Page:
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The daily Tar Heel. (Chapel Hill, N.C.) 1946-current, November 18, 1982, Page 3, Image 3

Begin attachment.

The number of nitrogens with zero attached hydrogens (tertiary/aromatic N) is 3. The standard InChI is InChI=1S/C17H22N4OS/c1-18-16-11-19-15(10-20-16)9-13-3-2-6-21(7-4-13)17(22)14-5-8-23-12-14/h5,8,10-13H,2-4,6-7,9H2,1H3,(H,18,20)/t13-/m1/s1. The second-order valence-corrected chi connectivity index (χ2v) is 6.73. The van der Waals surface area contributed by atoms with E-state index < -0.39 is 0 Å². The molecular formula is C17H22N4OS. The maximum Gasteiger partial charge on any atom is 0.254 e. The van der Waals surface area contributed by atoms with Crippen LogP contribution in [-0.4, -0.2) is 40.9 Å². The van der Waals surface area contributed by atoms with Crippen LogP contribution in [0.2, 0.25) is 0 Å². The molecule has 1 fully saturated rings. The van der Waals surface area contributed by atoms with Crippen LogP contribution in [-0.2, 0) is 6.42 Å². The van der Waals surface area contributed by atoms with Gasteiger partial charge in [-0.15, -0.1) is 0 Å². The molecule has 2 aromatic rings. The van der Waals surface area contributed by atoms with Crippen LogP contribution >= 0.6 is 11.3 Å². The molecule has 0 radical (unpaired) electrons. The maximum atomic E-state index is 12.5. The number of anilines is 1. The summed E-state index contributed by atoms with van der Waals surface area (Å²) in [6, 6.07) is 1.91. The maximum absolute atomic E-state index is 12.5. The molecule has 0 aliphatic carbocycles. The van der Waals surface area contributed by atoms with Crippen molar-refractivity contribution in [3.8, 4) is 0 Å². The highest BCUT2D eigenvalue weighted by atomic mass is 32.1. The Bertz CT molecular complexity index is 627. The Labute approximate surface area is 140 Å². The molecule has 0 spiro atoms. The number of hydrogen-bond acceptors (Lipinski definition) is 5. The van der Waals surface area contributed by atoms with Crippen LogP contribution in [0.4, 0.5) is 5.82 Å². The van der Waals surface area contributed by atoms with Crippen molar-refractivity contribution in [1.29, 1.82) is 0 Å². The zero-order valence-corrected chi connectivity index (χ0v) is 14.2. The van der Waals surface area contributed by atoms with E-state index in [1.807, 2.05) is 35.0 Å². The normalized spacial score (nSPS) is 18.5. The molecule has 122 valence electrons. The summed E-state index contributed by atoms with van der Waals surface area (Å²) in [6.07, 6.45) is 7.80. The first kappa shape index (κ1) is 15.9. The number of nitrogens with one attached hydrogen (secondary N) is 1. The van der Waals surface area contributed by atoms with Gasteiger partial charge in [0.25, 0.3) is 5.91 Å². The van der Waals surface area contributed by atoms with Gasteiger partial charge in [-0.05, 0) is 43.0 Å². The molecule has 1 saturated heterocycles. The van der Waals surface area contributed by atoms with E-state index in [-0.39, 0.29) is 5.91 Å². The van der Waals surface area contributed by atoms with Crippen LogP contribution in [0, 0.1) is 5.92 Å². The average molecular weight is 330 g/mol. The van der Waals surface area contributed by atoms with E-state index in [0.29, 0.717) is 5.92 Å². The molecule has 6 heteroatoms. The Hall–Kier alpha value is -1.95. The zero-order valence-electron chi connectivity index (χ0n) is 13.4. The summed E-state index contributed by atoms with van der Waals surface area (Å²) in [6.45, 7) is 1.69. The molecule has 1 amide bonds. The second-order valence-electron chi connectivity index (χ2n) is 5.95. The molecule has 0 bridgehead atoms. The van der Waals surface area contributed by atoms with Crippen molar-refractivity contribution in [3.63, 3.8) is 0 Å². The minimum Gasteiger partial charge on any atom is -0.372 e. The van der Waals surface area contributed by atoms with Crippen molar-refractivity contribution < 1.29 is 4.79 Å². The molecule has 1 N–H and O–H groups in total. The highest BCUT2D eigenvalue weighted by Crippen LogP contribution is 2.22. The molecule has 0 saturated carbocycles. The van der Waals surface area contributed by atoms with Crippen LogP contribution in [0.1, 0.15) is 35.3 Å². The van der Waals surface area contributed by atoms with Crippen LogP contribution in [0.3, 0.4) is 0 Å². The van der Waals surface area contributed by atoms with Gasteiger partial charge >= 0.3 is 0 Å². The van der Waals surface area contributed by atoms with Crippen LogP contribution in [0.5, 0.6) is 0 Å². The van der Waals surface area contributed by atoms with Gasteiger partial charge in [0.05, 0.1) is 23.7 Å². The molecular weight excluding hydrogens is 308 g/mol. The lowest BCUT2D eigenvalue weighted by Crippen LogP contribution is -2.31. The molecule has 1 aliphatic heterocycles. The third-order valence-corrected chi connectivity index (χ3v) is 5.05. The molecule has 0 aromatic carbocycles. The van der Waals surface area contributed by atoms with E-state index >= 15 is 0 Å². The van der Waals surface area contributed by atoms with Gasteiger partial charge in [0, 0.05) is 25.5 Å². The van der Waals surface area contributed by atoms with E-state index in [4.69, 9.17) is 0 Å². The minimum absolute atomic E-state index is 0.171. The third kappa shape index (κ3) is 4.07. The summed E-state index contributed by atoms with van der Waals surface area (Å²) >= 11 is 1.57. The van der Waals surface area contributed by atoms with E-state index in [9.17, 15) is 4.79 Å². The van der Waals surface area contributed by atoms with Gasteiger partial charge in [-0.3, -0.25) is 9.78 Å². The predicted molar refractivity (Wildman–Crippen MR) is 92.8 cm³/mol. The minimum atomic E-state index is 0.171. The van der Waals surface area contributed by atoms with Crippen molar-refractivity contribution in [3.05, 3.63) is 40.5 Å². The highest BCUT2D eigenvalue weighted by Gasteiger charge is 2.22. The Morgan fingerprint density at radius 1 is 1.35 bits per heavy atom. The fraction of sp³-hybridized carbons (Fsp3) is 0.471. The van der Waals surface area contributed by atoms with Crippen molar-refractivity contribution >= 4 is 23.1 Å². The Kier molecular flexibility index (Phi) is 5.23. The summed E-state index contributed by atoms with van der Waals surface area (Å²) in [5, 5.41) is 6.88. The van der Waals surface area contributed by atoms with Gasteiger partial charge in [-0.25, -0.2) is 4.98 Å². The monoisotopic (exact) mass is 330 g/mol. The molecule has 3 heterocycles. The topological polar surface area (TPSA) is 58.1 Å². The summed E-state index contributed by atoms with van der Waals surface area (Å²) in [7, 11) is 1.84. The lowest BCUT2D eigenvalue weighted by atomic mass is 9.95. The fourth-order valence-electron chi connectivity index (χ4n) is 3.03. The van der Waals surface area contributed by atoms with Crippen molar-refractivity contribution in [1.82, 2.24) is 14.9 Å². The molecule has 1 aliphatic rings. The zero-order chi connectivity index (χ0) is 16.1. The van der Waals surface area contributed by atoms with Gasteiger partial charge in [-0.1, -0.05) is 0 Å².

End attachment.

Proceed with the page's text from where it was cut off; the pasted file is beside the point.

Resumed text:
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Thursday, November 18, 1982The DaiJy Tar Heel3 rinking: Carolina tradition? Student d i, v. By LIZ LUCAS Assistant University Editor inking may appear to be synonymous with tr tradition, but as crackdowns on public r tion anu anving unuci mc umucmc m- u toth Iwnistrators student organizations and University have been forced to evaluate drinking .-, onH rpvicp Hrinlrino infnrma. Jems P. . 'uS:. University s auNiFcic wiw u pcmaps ltt cause of drinking on campus. Rhere is not an event here that does not pro I jcohol," said Lucie Minuto, health educator r he Health Education Service. "The athlete of ?Lth is oromoted by a beer company, Chapel t f n js conducive to drinking, and the alumni w jer ana oeatu muwi pai u. 'Chapel Hill has a horrendous reputation now of rlrinkinc caoital of the world." she .m inr n ii 1 m. 9 ( f "This means a tremendous number of people Cdrinking and it attracts problems." f studies have shown that the more one drinks, the L problems one is likely to have, Minuto said, foblems range from hangovers to missing class to h arrests, with the average male having six such fidents per month and the average female ex Qencing three such problematic incidents per lonth, she said The only problem (with alcohol education) is that we've found put that eduation is not enough tor alcohol," Minuto said. "We must also include enforcement not with new laws, but by mainly enforcing the old ones." "The only way the campus can have a good chance of enforcing an alcohol policy is if the move ment comes from the grass roots the students. But the students must realize this means less con sumption," Minuto said. "The current alcohol policy cited in the hand book is really a no-policy policy," she said, explain ing that the University attempted largely to dis courage drinking and uphold state laws. Fred Schroeder, director of student life, agreed. "Because of legal ramifications, the University is bound by what its policies can do," Schroeder said. "I personally hope for a clearer policy as to where alcohol can be on campus,': he said. "But nothing is in the works." Minuto said an effective alcohol policy would be "a long hard pull." "It's almost like trying to spit against a tidal wave working against us are Harris Distributors and other brewers," she said. "It's natural for students to experiment with alcohol, but why does the University try to force it on them? What we need is a decrease in availability of alcohol on campus." Excuses for drinking vary on campus, but most students admit they drink because everyone else does "to maintain the" Carolina tradition," Minuto said. h.. "The vast majority of students up herejare just drinking excessively they are not problem ' drinkers," she said. "I worry about their academic careers and whether they will survive the four years here." ( Kenneth C. Mills, assistant director for the UNC Center for Alcohol Studies, a research group "The only way the campus can have a good chance of enforcing an alcohol policy is if the movement comes from the grass roots - the students." Lucie Minuto, health educator UNC Health Education Service The Health Education Service, located in the Stu int Health Service, is designed to help counsel ..ntVi - vnn'ptv of nrnhlems. includine OTIls " ' " ; , .1.-1 r-Klpmc with the main emnhasis rfaced on ijquui yjuijv-ww, ...... 1 , 'iwareness. The organization counsels groups, in- illding Resident ASMiiaiiia, a wcu liuoiviuuoia. designed in 1978 to develop an education program for alcohol abuse on campus, agreed with Minuto's observations. But unlike the Health Education Ser vice, the Center for Alcohol Studies concentrates on the community especially the college community as a whole and suggests prevention projects. The center helps groups like the Residence Hall Association in suggesting prevention plans such as party planning and also formulates alcohol policy proposals for the University and the community. "The best way to avoid problems at parties in dorms is to plan them," Mills said, suggesting that parties offering alternative, beverages and more themes would de-emphasize getting drunk. Mills agreed with Minuto that the University's drinking policy was too lenient. "The University is definitely not out to play parents to those drinking," he said. The communi ty's, as well as the University's, laws are very incon sistent and changing the laws would not change the alcohol use, he added. "The two main problems with alcohol are that it is ubiquitous alcohol is everywhere and it is in sidious," he said. "It is dangerous, but many don't realize the ubiquitousness and insidiousness pose a real problem with people's attitudes." "We want to cover up alcohol problems until they hit home," Mills said. "Now there are so many. alcohol problems at the University, it's beginning to hit home." Because of studies' indications that experimenta tion and peer pressure influence drinking among lowerclassmen, the Panhellenic Council has in stigated several alcohol-awareness programs, in cluding a mandatory program sponsored by the Health Education Service. "Drinking has always been an issue with sororities, but with all the crackdowns recently in the community, it really has become a timely issue for sororities to consider," said Bonnie Pass, presi dent of Panhell. Each sorority house has its own rules about alcohol, with only one rule prohibiting alcoholic beverages at rush parties prior to bid day - ap plicable to all houses, Fass said. "During the year we (the Panhellenic Council) try to keep an eye on the houses, but it's up to the in dividual houses to uphold their alcohol rules," Fass said. ' Because of recent problems on the campus with alcohol, the Panhellenic Council has devised a man datory alcohol awareness program for all pledges this year, Fass said. The coucil also is working on another seminar on alcohol, in conjunction with the Carolina Union. One major alcohol program instituted by the Panhellenic Council is its ride program to and from dances. "All sororities having big dances are now enforc ing taking buses to the formals," Fass said. "By do ing so, you don't have to worry about yourself or your friends driving back. It's a little more expen sive, but it's worth it." Likewise, the Interfraternity Council has no general rules about alcohol that apply to all of the fraternities except one that prohibits alcohol being served during the hours of formal rush, IFC presi dent Joel Hughey said. , "The reason for this rule is so the rushees won't accept a bid due to the influence of alcohol; so they will be cognizant when they decide to pledge," he said. Hughey acknoweldged that more drinking proba bly went on in fraternities than on the rest of cam pus, but ".one possible reason may be because there are more social events in fraternities than in dorms," he said. Also, fraternity parties are not as alcohol-centered as dormitory parties because they are usually centered around another theme, he added. To lessen the alcohol problems inherent in dormi tory life, all Resident Assistants are trained wjth in formation provided mainly by the Health Education Service, as well as in-service training with the Area Directors, said Mickey Sullivan, assistant director of the housing training program. ADs, on the other hand, generally receive most of their training through their graduate programs, said JinPtaszynski, acting associate director of resident life. ADs usually have received their master's degree in counseling or personnel management. Student Government also is concerned about alcohol consumption, but takes a different ap proach than other campus organizations. "We're trying to take a community-wide ap proach in our alcohol programs, not limiting them to students," said Student Body President Mike Vandenbergh, adding that Student Government had instituted two alcohol programs. "It's well known that the town government is upset at Chapel Hill's and UNC's reputation as a drinking center in the Pied mont. Mike Vandenbergh Student Body President Just as IFC and PanHell are concerned abut the campus problems with alcohol, so is RHA. "Ninety-five percent of the time, beer is present at parties in dorms," RHA President Scott Templeton said. "But over the past few years we've got 10 dorms to buy soft drinks, other alternative beverages, and munchies." Usually for every keg there are six liters of alternative beverages, ' Templeton said, although there is no written policy. There are occasional complaints from students about much of their funds going to beer at dorm social events, Templeton said, explaining that a social fund was established in the 1950s through a student referendum in which a social fee was incor porated with rent and tuition and allocated by the Student Activities Office. The office distributes funds to each residence area for social and academic activities. Students who have complaints should talk to their area directors, Templeton said. Drinking is a problem in dormitories, not only in personal relationships, but in damage done to the dormitories. "A lot of vandalism is alcohol-related," Templeton said. "When someone gets drunk and tears up the dorm, you can consider it a problem," he said. , Frank Hirsch. chairman of Student Government's Town Relations Committee, recently was selected chairman of Chapel Hill's alcohol task force, formed last month to examine problems with drinking and propose solutions, r Student Government also is working on redesign ing Chapel Thrill to de-emphasize its drinking aspects, Vandenbergh. said. Alcohol will not be eliminated, but hopefully the atmosphere will less conducive to alcohol abuse, he said. Student Government also is discussing a transport service similar to that of Chapel Hill High School, designed to escort people who have been drinking home after parties. The week-long orientation pro gram, posing multiple opportunities for alcohol abuse, also is being examined, Vandenbergh said. "We've got to continue to work with the town government for more understanding," he said. "The town government is acting against the drink ing reputation , of the University the police are just carrying out the town government's wishes," he said. "It's well known that the town government is upset at Chapel Hill's and UNC's reputation as a drinking center in the Piedmont," Vandenbergh said. , University, town assess alcohol problems By LIZ LUCAS Assistant University Editor UNC student leaders, administrators and town of ficials gathered Monday at an , alcohol awareness seminar to discuss student awareness of the problems attached to alcohol, including the legal ramifications of alcohol-related arrests and the city's stand on drink ing. Sixteen students attended the forum, which was held in the Coffeehaus of Ehringhaus Residence Hall. Sixth floor Resident Assistant Alan Marks spon- , sored the forum, which featured Chapel Hill Police Department Chief Herman Stone' and CHPD Major Arnold Gold, Dorothy Bernholz, director of UNC's Student Legal Services, Fred Schroeder, director of the department of student life, and Frank Hirsch, chair man of the Student Government's Town Relations Committee. The forum speakers discussed their fields in rela tionship to alcohol on campus; they emphasized that students needed to become aware of the problems and stigmas attached to alcohol. Schroeder, who has been with the University for 18 years and served on the student affairs alcohol educa tion program in the past, emphasized that three things most often influence drinking on campus as well as the ways to deal with alcohol on campus. First, he described the "aura or ethos" of Chapel Hill as "The Beer-Drinking Capital of the World." "That's a neat fact it provides for a lot of good macho stuff and a lot of good horror stories at home, but difficulty arises when people begin to believe it," Schroeder said. "It especially affects those (freshmen) entering the area they begin to feel that they must foe up to the reputation." As the second influencing factor, Schroeder ques tioned the marketing plans of brewers and local bars, as well as the advertising policy of The Daily Tar Heel concerning drinking. He also cited, statistics from the Center for Alcohol Education Study, which showed that fewer women than men had drinking problems and that more men in fraternities were shown to have a drinking problem than men not in fraternities. "I'm a strong supporter of fraternities, but I'm em barrassed to note there is much more drinking in fraternal organizations than on the rest of campus," Schroeder said. There are two ways to deal with the alcohol problem on campus, Schroeder said: Outside intervention by a dean, the police or an Area Director, or correction of ! the problem by those most directly concerned, such as dormitory residents and Greek members. Bernholz echoed Schroeder' s advice and discussed the legal implications of alcohol-related arrests on students. "Accidents involving alcohol do tremendous social harm, but they usually translate into how much it costs," she said. "The criminal shame and slap on the wrist (of a DUI arrest) is not like having to pay $50,000 to so meone for injuries," she said. "The social costs of these injuries are un fathomable. You can't realize how much it costs to support a quadriplegic for life until after a DUI inci dent." Students rarely realize that the costs of fines, lawyer fees and costs for alcohol education programs required for everyone convicted of a DUI may total $1,000, Bernholz said. CHPD Chief Stone emphasized the seriousness of DUIs and the need for responsibility in drinking habits. "All we (the CHPD) are trying to do is to teach the townspeople and teenagers to be responsible drinkers," he said. . Stoie also said he was enlightened by the recent in terest in alcohol awareness. "There is more interest from the students and townspeople of this community than I've ever seen," he said. "There's a lot of interest in what alcohol and drugs can do now, as well as later on down the road." Gold echoed Stone's comments, and expounded on the role of the police with respect to alcohol consump .tion. . "Our job is to keep the community safe, to make the streets safe for you to go out on at night," he saidj adding that this meant enforcing public consumption and DUI laws. Gold cited one statistic that .brought the DUI prob- lem home to Chapel Hill. "Thirty-five percent of those arrested for DUI are between the ages of 19 and. 25," he said. "Forty-two percent of Chapel Hill's residents are between the ages of 19 and 24." Student Government representative Hirsch, who also chairs Chapel Hill's task force for alcohol awareness, spoke on student awareness of current alcohol issues, including the effort to raise the drinking age to 19 and the federal grant backing the DUI crackdown in Chapel Hill. "We should be aware that by receiving this federal grant, Chapel Hill is being made a test market," he said. "It's up to us to prove to the federal government and the statisticians that the age here doesn't equate with the drinking here," he said. Hirsch said people needed to be informed about problems concerning alcohol. "When the governor's alcohol task force makes its recommendations, we've got to be aware," he said. "We must fight raising the drinking age to 19. If you are old enough to fight for your country, you are old enough to drink. Make your presence known, even if it means going out and registering to vote against rais ing the age," Hirsch said. . . . . -.s , VVVtVh'iVaV " V - 4 vh2wt s x I .:: 7 i so v oh jV:-v-w..:. -i V if ' -"W 'So,. c Q o o fi ft ! W o 'VSV-V. .ft,.'.V,Vi'.','rt'.'.Wi,i'i,i',', Lucie Minuto v. " X " - X Teaching re, sponsible drinking habits By JOSEPH BERRYH1LL Staff Writer Alcohol education programs are a growing raomenon on the college campuses'. In response owe problem of increased alcohol consumption college students, almost 70 percent of univer- and colleges have special programs to educate oents about the effects of alcohol, according to aent surv ey of 1 81 colleges by The Chronicle of Education. aJf the con5;urnption of alcohol increases, 2 T ,ncrease." said Kenneth C. Mills, assis StudieCt0r fr the UNC Center for Alcoho1 Mill, (uovAiaiku nun mp hv --vti j . ... . . flu 'wncgc siuaents: anving under tne m gradeT n'Se' liUer flghts' inJuries 311(1 Iower "1 O '. J I II 9 i . I 1 I V While university officials in North Carolina and outside the state generally agree that prohibition of alcohol on campus is not a viable solution to the problem of increased alcohol use, they differ in their approach to educating students about the ef fects of alcohol. "It's silly to think of prohibition," said David Burns, director of the Rutgers University Student Health Service and chairman of the University Committee on the Use of Alcohol. Burns said the ideology behind efforts to curb alcohol abuse at Rutgers was "to try to emphasize the students' capacity to make choices and not be coerced into drinking." Another goal is to reduce the marginal risk for those who do drink, he said. Rutgers is in the early stages of a comprehensive alcohol program, which is slated to include an alcohol assistance program for students. The pro gram is analogous to employee assistance pro- Wtipf i ZjTTir Chi i 1 X 2 M If w . v.. grams, which many corporations have imple mented to assist employees in recognizing and get ting treatment for alcohol problems. "If a student has alcohol-related problems, rather than terminate him, we'll put him in a pro gram to try to help the problem," Burns said. Pennsylvania State University uses an actual employee assistance program for its faculty "to try to help those whose productivity has dropped," said William L. Eck, professor of Health Educa tion at PSU and co-director of TAAP, Total Alcohol Awareness Program. ,4 "TAAP is geared to the entire Perm State' Uni versity community both students as well as adults," Eck said. . s Established at PSU in 1978, TAAP advocates "responsible drinking for those who choose to drink," Eck-said. It also offers a program which deals with individuals who abuse alcohol. TAAP also has a program to reinforce the beliefs of those who abstain from alcohol use. "Alcohol education is not training people to use alcohol," Eck said. Another program dealing with the use of alcohol at the university level is BACCHUS, or Boost Alcohol Consciousness Concerning the Health of University Students. "The program is an education-focus program, not counseling," said Gerardo M. Gonzalez, founder of the first BAACHUS program and director of the Alcohol Information Center at the University of Florida. BACCHUS is a national or ganization with 78 chapters, including Western Carolina University. UNC does not have a BACCHUS chapter. "Student organizations form chapters of BACCHUS," Gonzalez said. Officers are then elected, and the groups get a faculty adviser who is a liaison with the national organization. WCU formed its BACCHUS chapter this sum mer with the help of Housing Director Randy Rice, and now has about 20 members. Rice summed up the philosophy behind the BACCHUS program at WCU: "It's OK to drink if you drink responsibly, and if you don't drink, that's OK too." BACCHUS functions are like any other student service organization, holding meetings and spon soring coffeehouses and other events, Rice said. Besides its BACCHUS chapter, WCU offers a campus alcohol information center and an educa tional program for students with disciplinary problems related to alcohol. At UFla., BACCHUS is just one component of the alcohol education program offered. Gonzalez directs an Alcohol Information Center, and the school offers counseling services as well as academic courses on alcohol education. Two of the courses are at the undergraduate level, Gonzalez said, one of them a general educa tion course, and the other a peer-facilitator training course. The. courses at UFla. are not unique, however. N.C. State University offers an alcohol education course taught by a Student Health Service faculty member, said Jerry Barker, coordinator for health education programs at NCSU. One accomplish ment of the class was the production of the movie Dave's DUI. The film was funded by the Student Health Service and "acquaints students with the reality of a DUI," Barker said. NCSU also employs 10 peer educators, paid by Student Health Service funds, who are available on request, Barker said. The educators deal pri marily with educational programming. Barker also established an Alcohol Assessment Program at NCSU two years ago, because "there was nowhere to send students who were alcohol abusers." Students sent to the program have "some prob lem deemed totally related to alcohol," Barker said. The program involves a two-hour group session, a half-hour individual appointment with Barker, and a variety of other activities. NCSU also held an alcohol fair last year v Inch drew over 2,000 students. Barker said. "It was a very entertaining and educational day," he added. Activities at the fair included a breathalyzer ex periment and an competition for the best alterna tive beverage, sponsored by the fraternity system, The University of Virginia participated in a state-wide Alcohol Awareness Week, a program instituted by the governor's office. "Programs were organized to try to explain the effect of alcohol to students," said Jim Mitchell, assistant director of the Student Health Service at UVa. Most of the events of the Alcohol Awareness Week were organized by the Student Union, Mitchell said. Activities included a "Punch Bowl " a competition like the College Bowl quiz show! except that students were asked questions about alcohol. . . UVa also has an extensive training program organized by the Student Health Service to train Resident Assistants, Mitchell said. The program exists so RAs can "understand how to deal with alcoholrrelated problems and how to recognize people with alcohol problems," Mitchell said. "The idea (behind the training program) is to get to all the freshmen and hopefully they will learn something that will carry through for the rest of the time they will be here," Mitchell said . East Carolina University takes a different approach to the problem of alcohol use. . ECU has a preventive and interventive program which is "geared to promote responsibility with alcohol," said Jerry Lotterhos, director of an Alcoholism Training Program and faculty adviser to the Campus Alcohol and Drug Program at ECU The Campus Alcohol and Drug Program is an education program run by student volunteers and reeulated by the Student Government association, Lotterhos said. "The philosophy of approach here is one to minimize excessive use of alcohol, he added. "Thou shah not drink is not the message. See ALCOHOL on page 5